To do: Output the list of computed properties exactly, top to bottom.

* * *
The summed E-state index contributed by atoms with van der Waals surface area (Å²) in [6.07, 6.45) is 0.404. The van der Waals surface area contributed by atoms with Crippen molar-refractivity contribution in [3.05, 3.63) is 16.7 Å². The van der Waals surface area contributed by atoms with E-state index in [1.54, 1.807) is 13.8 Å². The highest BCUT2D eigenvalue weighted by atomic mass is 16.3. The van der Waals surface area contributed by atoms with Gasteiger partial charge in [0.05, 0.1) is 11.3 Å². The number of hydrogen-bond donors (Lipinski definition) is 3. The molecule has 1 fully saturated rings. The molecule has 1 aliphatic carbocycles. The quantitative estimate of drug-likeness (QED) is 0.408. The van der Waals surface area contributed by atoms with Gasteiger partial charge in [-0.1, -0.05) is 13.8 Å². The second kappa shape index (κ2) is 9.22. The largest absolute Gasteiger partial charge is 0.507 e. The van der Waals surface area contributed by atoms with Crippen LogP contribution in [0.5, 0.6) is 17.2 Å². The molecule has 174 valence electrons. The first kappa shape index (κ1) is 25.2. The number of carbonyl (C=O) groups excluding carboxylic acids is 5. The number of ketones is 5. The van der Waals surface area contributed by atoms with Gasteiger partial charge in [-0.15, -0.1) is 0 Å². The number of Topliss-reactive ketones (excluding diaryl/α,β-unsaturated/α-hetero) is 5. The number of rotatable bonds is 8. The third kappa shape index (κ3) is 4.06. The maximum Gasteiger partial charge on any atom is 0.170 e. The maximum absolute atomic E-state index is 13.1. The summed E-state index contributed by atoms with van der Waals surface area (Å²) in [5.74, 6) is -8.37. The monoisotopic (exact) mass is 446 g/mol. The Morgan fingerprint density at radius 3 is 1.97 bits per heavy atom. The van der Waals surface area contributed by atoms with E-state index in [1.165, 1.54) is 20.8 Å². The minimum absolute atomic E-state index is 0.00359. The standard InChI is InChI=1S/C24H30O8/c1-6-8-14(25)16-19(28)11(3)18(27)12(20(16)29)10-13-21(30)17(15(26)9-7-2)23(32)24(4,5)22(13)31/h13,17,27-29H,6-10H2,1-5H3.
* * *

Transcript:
The summed E-state index contributed by atoms with van der Waals surface area (Å²) in [6.07, 6.45) is 0.404. The van der Waals surface area contributed by atoms with Crippen molar-refractivity contribution in [3.05, 3.63) is 16.7 Å². The van der Waals surface area contributed by atoms with E-state index in [1.54, 1.807) is 13.8 Å². The highest BCUT2D eigenvalue weighted by atomic mass is 16.3. The van der Waals surface area contributed by atoms with Gasteiger partial charge in [0.05, 0.1) is 11.3 Å². The number of hydrogen-bond donors (Lipinski definition) is 3. The molecule has 1 fully saturated rings. The molecule has 1 aliphatic carbocycles. The quantitative estimate of drug-likeness (QED) is 0.408. The van der Waals surface area contributed by atoms with Gasteiger partial charge in [-0.1, -0.05) is 13.8 Å². The second kappa shape index (κ2) is 9.22. The largest absolute Gasteiger partial charge is 0.507 e. The van der Waals surface area contributed by atoms with Crippen LogP contribution in [0.5, 0.6) is 17.2 Å². The molecule has 174 valence electrons. The first kappa shape index (κ1) is 25.2. The number of carbonyl (C=O) groups excluding carboxylic acids is 5. The number of ketones is 5. The van der Waals surface area contributed by atoms with Gasteiger partial charge in [-0.15, -0.1) is 0 Å². The number of Topliss-reactive ketones (excluding diaryl/α,β-unsaturated/α-hetero) is 5. The number of rotatable bonds is 8. The third kappa shape index (κ3) is 4.06. The maximum Gasteiger partial charge on any atom is 0.170 e. The maximum absolute atomic E-state index is 13.1. The summed E-state index contributed by atoms with van der Waals surface area (Å²) in [5.74, 6) is -8.37. The monoisotopic (exact) mass is 446 g/mol. The Morgan fingerprint density at radius 3 is 1.97 bits per heavy atom. The van der Waals surface area contributed by atoms with E-state index in [1.165, 1.54) is 20.8 Å². The minimum absolute atomic E-state index is 0.00359. The standard InChI is InChI=1S/C24H30O8/c1-6-8-14(25)16-19(28)11(3)18(27)12(20(16)29)10-13-21(30)17(15(26)9-7-2)23(32)24(4,5)22(13)31/h13,17,27-29H,6-10H2,1-5H3.